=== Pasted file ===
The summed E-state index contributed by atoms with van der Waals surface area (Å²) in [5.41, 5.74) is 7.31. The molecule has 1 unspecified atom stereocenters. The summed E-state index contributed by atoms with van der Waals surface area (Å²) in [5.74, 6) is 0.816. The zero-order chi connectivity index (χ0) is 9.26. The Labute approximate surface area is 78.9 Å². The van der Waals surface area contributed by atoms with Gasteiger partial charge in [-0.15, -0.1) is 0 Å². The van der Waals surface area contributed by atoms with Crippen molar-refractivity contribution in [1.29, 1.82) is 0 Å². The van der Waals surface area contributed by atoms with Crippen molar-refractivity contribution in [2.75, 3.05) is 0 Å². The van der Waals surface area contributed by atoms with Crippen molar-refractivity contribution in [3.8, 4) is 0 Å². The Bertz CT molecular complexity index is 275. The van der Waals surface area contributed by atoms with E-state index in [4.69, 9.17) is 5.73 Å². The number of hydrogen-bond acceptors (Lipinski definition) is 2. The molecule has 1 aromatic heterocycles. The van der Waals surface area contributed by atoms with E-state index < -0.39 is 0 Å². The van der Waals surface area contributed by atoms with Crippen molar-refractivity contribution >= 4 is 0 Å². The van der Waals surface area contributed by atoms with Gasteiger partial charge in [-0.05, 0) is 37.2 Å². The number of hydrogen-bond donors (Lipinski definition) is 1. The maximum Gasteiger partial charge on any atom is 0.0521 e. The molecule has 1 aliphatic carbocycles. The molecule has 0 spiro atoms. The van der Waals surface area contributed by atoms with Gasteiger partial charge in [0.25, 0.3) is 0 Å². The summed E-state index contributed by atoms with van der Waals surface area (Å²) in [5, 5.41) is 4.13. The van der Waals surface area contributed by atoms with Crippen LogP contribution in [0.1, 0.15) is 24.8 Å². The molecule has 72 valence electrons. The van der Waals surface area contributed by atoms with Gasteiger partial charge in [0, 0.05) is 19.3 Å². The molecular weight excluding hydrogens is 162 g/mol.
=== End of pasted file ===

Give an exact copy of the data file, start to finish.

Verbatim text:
The summed E-state index contributed by atoms with van der Waals surface area (Å²) in [5.41, 5.74) is 7.31. The molecule has 1 unspecified atom stereocenters. The summed E-state index contributed by atoms with van der Waals surface area (Å²) in [5.74, 6) is 0.816. The zero-order chi connectivity index (χ0) is 9.26. The Labute approximate surface area is 78.9 Å². The van der Waals surface area contributed by atoms with Gasteiger partial charge in [-0.15, -0.1) is 0 Å². The van der Waals surface area contributed by atoms with Crippen molar-refractivity contribution in [1.29, 1.82) is 0 Å². The van der Waals surface area contributed by atoms with Crippen molar-refractivity contribution in [2.75, 3.05) is 0 Å². The van der Waals surface area contributed by atoms with Crippen molar-refractivity contribution in [3.8, 4) is 0 Å². The Bertz CT molecular complexity index is 275. The van der Waals surface area contributed by atoms with E-state index in [4.69, 9.17) is 5.73 Å². The number of hydrogen-bond acceptors (Lipinski definition) is 2. The molecule has 1 aromatic heterocycles. The van der Waals surface area contributed by atoms with E-state index < -0.39 is 0 Å². The van der Waals surface area contributed by atoms with Crippen molar-refractivity contribution >= 4 is 0 Å². The van der Waals surface area contributed by atoms with Gasteiger partial charge in [-0.05, 0) is 37.2 Å². The number of hydrogen-bond donors (Lipinski definition) is 1. The maximum Gasteiger partial charge on any atom is 0.0521 e. The molecule has 1 aliphatic carbocycles. The molecule has 0 spiro atoms. The van der Waals surface area contributed by atoms with Gasteiger partial charge in [0.25, 0.3) is 0 Å². The summed E-state index contributed by atoms with van der Waals surface area (Å²) in [5, 5.41) is 4.13. The van der Waals surface area contributed by atoms with Crippen LogP contribution in [0.1, 0.15) is 24.8 Å². The molecule has 72 valence electrons. The van der Waals surface area contributed by atoms with Gasteiger partial charge in [0, 0.05) is 19.3 Å². The molecular weight excluding hydrogens is 162 g/mol.